I’m not sure why PFF has Pamphile listed as an offensive tackle and doesn’t have him listed at all as a guard, but I assume it’s because he’s listed like that somewhere on an “official” page, but his grade and performance affect how he’s played at both positions, so we’ll wait to discuss him.
According to PFF, and other outlets, too, Dotson has been very good this season. The 32-year-old is having a renaissance year in which he is the No. 2 overall tackle in the entire NFL, grade-wise – not just right tackles. Dotson has been fantastic in pass protection. He’s only given up eight pressure on the entire season, and has one of the highest grades of all offensive tackles.
Smith, however, does not share the same success Dotson does. In fact, Smith is ranked as the 59th overall offensive tackle in the NFL, and even if you throw in a few rotational guys like Pamphile for a few teams, remembering that there are only 64 offensive tackles who start makes the 59 overall rank very concerning. Smith has given up 26 pressure so far thus season, a much higher number than his teammate.
If you throw Pamphile’s 50.3 overall grade in here, he isn’t an upgrade from the other two. Pamphile was thought to be the unquestioned starter at the left guard position as the season began, but even in the first week, that hasn’t been the case. Pamphile has out-snapped Evan Smith 281 to 275, which isn’t much difference at all, so you can really see it’s an even time split. PFF’s grade for Smith is certainly higher than Pamphile’s, which raises the question that if there’s such a gap in efficiency, why is Pamphile playing so much? Shouldn’t Smith be the starter?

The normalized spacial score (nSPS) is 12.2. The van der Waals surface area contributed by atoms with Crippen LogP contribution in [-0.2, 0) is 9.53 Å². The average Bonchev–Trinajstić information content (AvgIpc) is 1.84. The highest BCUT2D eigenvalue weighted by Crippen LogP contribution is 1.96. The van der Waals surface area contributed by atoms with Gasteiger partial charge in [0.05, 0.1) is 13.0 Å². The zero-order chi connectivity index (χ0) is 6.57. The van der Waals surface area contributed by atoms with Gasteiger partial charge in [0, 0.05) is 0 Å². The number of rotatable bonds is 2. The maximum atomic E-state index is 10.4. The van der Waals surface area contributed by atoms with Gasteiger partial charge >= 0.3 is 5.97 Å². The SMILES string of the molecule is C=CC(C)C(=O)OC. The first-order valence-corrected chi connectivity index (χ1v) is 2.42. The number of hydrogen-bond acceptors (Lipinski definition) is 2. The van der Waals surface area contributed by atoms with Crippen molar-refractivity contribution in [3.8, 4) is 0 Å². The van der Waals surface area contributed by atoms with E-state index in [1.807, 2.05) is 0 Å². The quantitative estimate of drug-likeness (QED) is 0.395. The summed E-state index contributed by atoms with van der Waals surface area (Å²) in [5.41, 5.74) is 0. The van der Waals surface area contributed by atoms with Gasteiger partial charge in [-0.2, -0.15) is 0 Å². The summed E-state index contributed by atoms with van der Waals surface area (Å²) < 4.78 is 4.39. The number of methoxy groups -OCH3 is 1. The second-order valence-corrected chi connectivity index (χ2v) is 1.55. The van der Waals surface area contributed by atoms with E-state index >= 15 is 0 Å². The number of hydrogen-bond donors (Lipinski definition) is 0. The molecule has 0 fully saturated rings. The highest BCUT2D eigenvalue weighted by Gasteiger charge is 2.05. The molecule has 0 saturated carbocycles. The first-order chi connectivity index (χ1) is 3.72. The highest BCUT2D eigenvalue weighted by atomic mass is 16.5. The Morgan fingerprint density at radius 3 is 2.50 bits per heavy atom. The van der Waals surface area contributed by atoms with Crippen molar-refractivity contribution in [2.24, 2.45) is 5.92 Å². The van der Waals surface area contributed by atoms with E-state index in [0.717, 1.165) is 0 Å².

On the other side, things look even worse, according to PFF’s grade. Sweezy was suppose to come in and be this bulldozer of an offensive lineman who could help bring a mean-streak culture to the trenches. He’s an intimidating guy, but he’s been all bark and no bite midway through the season. Sweezy’s 58 overall rating is again close to the bottom of all starting guards in the NFL, on the left or right side. What’s concerning is that he has a 33 grade when it comes to run blocking, which is supposed to be his calling card.
Marpet’s move to center has looked good to the folks over at Pro Football Focus. He had a few shaky games in the early parts of the season, where he was failing to snap the ball correctly from the shotgun, but in terms of blocking, his performances there have been well above average.
He currently ranks as the No. 6 overall center in the NFL in terms of PFF grades. However, in PFF’s signature stats, he’s the No. 17 overall center in terms of pass blocking efficiency, and has given up a recorded 13 pressure through eight games, which puts him in the bottom half of starting centers.
Marpet making the transition to center has had its ups and down. He certainly isn’t the weakest link on the offensive line, but him adjusting to that position is certainly being felt.
Now that we know a little bit of where the offensive line stands in terms of grades and efficiency, let’s look at some of the tape from their most recent game against the Saints.